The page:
Scientists have recently published a study showing that chickens are capable of feeling empathy. They say their study “has important implications for the welfare of farm and laboratory animals.” Here at Farm Sanctuary, we’re happy that the scientific community is starting to acknowledge that animals deserve ethical consideration, but if they wanted to know whether or not chickens are capable of empathy, they could have just visited our farm! For many years we have been marveling at chickens’ personalities, at their individual quirks and habits, at the relationships they form, and at their numerous displays of empathy.
We frequently see chickens empathize with one another when one of them has a health issue. All of the hens and roosters we’ve rescued from the egg production industry perch at night, but if a hen is sick, we will usually find her on the ground when we come in to close the barn. She will not be alone, however, and if not a rooster, one of her companion hens will be there to keep her company until we take her to our shelter hospital for treatment and observation.
The bonds between chickens grow when they have these experiences. We remember Taboo and Giggles, who were from different flocks, but developed a strong relationship when they spent time together at the hospital barn while they were both sick. Taboo’s health improved, so we returned her to her flock. After a few days, she ventured away from her flock and made the downhill trek back to the hospital to see her friend. We had to keep her away from some of the sick birds, so we again put her back with her original flock. It wasn’t long before Taboo started to show signs of illness and had to go back to the hospital barn. Immediately the friends united, and Taboo made an amazing recovery. At this point, we relented to Taboo’s insistence and let the two chickens remain together. They happily lived with one another until Giggles passed. After that Taboo started to succumb to illness again, and was never quite the same as when she was with her friend. It was clear to anyone who knew her how meaningful her relationship with Giggles was, and how profoundly affected she was by her friend’s well-being.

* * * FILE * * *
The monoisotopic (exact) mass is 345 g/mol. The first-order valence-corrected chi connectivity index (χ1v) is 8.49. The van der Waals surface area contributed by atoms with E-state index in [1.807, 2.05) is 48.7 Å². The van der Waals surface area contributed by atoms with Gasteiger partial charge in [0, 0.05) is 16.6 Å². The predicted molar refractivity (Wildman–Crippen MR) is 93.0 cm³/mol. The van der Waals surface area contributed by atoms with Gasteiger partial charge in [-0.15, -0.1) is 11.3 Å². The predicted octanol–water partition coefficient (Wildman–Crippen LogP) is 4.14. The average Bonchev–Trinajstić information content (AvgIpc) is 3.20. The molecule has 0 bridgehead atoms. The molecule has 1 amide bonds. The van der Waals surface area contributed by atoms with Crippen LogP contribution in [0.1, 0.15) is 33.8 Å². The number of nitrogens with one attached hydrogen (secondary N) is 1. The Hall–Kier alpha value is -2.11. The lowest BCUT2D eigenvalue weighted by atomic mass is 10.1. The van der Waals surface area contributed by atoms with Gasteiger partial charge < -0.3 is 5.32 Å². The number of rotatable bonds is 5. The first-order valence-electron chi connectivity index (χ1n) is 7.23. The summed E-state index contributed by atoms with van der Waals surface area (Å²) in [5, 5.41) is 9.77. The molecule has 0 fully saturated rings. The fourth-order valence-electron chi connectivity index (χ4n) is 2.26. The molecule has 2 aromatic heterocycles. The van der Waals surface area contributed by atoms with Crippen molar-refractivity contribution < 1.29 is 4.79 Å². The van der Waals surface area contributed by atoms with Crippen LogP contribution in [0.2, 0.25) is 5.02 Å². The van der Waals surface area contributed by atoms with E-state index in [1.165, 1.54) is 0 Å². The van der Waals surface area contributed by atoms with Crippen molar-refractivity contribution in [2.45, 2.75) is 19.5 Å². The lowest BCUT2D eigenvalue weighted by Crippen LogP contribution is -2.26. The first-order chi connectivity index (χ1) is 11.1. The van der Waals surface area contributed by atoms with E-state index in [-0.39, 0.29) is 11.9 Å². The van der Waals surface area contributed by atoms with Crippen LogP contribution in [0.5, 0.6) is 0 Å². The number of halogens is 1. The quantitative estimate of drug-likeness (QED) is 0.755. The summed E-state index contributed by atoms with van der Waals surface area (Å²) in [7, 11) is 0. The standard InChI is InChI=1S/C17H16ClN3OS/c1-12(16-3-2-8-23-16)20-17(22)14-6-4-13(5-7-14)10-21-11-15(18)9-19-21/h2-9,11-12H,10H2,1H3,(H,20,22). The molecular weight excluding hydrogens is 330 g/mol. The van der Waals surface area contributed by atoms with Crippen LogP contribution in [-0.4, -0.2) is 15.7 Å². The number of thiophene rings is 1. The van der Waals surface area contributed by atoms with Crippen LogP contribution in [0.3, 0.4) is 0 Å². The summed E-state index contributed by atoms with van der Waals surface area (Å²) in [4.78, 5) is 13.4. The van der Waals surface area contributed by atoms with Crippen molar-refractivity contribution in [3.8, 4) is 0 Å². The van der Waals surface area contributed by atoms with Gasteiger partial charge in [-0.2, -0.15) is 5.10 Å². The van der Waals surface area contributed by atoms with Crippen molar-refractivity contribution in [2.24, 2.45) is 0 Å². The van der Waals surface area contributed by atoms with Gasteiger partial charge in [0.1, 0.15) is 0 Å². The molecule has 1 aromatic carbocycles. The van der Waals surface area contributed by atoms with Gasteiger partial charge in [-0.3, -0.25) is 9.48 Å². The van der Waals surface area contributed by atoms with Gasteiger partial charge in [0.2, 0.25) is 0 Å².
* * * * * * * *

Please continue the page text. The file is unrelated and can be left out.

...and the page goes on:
The sad truth is that despite all the information we have about the complexity of these beautiful, intelligent animals, agribusiness still treats them like egg, milk and meat making machines. In typical factory farm conditions, behaviors like those shown by Taboo and Giggles could never be observed — most chickens spend their days crammed in a cage barely able to move, or in the case of birds used for meat, are killed after just six short weeks of life. We have been fortunate to be able to give chickens like Taboo and Giggles a home where they can act as they naturally should. In return they have shown us just how much they can empathize with one another, without having to test on them!
Top photo: Taboo and Giggles, friends for life